More than ever, we look to the items of comfort that tide us through the challenging times. Though we can see the end of these days, I can admit to finally feeling the strain of the last ten or eleven months. Last year, after March, I completely taught from home. This year, I’ve been teaching online since before the Christmas break, and though we have a target date of February 10th for my school board to return to in-school learning, I have now learned to never take these things at face value.
But Comics? Comics, I can trust. So, I am looking to the medium that assuages my worries; the titles that bring me joy. In short, this week I’m looking for what brings me comfort.
Let’s get to the list.
(Emma Kubert, Rusty Gladd)
I’m taken by this strange cat.
In a previous review of this book, I’ve said that I’m not enamoured with cats. After all, we have this exceptionally large one in my house who eats, lazes around, makes a mess and expects me to clean it up.
However, she is well-beloved by my wife and two daughters. As such, I then need to step back and see that if they’re happy, then the walking cloud of fur on legs can be welcome in my house as well. It’s an odd thing and hardly a comfort in my universe to welcome something that I clearly dislike, but I understand its place and I guess that does bring me some sense of security.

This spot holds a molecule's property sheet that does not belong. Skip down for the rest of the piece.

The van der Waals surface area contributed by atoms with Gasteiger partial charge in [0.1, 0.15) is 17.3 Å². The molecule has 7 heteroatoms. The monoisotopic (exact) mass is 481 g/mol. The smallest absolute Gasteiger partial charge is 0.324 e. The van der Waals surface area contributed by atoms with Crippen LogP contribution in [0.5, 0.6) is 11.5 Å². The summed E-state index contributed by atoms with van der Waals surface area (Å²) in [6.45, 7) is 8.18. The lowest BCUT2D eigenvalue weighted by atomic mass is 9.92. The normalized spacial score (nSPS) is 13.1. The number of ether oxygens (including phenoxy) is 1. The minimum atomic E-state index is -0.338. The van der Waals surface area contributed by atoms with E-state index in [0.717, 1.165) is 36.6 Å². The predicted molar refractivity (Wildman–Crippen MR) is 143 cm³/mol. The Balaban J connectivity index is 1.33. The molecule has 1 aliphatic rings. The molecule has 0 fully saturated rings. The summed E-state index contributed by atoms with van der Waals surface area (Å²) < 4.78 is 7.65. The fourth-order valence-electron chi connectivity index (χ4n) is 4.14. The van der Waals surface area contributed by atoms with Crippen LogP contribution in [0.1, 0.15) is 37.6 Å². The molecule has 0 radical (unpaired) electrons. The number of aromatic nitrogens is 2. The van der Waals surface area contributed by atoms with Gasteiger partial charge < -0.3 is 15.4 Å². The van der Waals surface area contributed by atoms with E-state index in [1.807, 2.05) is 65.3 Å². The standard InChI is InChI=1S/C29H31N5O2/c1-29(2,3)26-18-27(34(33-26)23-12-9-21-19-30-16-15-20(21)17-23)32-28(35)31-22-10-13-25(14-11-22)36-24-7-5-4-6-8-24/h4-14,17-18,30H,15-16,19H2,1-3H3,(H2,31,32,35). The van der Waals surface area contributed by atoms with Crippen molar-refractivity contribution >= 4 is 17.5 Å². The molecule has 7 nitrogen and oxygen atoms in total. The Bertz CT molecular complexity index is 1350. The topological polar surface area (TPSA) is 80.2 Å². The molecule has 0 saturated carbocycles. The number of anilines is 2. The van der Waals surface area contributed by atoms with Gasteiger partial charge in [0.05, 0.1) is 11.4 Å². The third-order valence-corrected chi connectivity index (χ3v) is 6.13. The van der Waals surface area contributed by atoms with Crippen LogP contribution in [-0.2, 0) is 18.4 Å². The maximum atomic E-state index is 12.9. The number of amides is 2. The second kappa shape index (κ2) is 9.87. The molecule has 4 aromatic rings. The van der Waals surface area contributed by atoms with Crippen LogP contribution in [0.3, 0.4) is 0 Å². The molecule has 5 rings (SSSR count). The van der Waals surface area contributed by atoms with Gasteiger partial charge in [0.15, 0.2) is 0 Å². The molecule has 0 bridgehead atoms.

I think that’s why I like this strange cat in this book. It represents a force of chaos in the Seeker’s life that disrupts her stability, her family’s lives and is a puzzle that she can’t solve. It doesn’t fit anywhere, and it’s the Seeker’s job to discover why.
Gladd and Kubert definitely have an odd vibe to this story, but it has a unique vibe of creativity that stands out. It’s different and though comics can garner a following of people who like the expected types of stories that are out there, it’s stories like this one that remind us of the creative force comic literature can manifest. It’s also a comfort that there are still new things to discover and in this book, the Seeker comes to that conclusion as well.
Like I said, I’m definitely taken by this odd cat.
Canto II: The Hollow Men #5
(David Booher, Drew Zucker, Vittorio Astone, Andworld Design, David Mariotte)
My favourite Clockwork Warrior!
Canto brings such a relief in the form of a hero that we can always rely on, despite his diminutive size. It’s not the size of the warrior that matters, but the size of his heart.
However, in this poignant issue, it’s the heart that’s at question.
Canto has a choice: will he give up his heart to take the Shrouded Man’s and give his people a chance at their freedom? The thing about this description is that we already know the answer to the question. Canto is a true paladin and this type of hero doesn’t shirk away from overwhelming danger.
I’ve stated this before but this little guy is such an example. It takes a special type of courage to measure up to a threat and we need more of this character in real life. I wish I knew what Booher’s motivation was for this hero because it’s too well described to be simply inspiration. Like I tell my students, the best fiction is borne out of facts. There has to be someone in Booher’s life that provided this template and whoever it was, this person was clearly a blessing.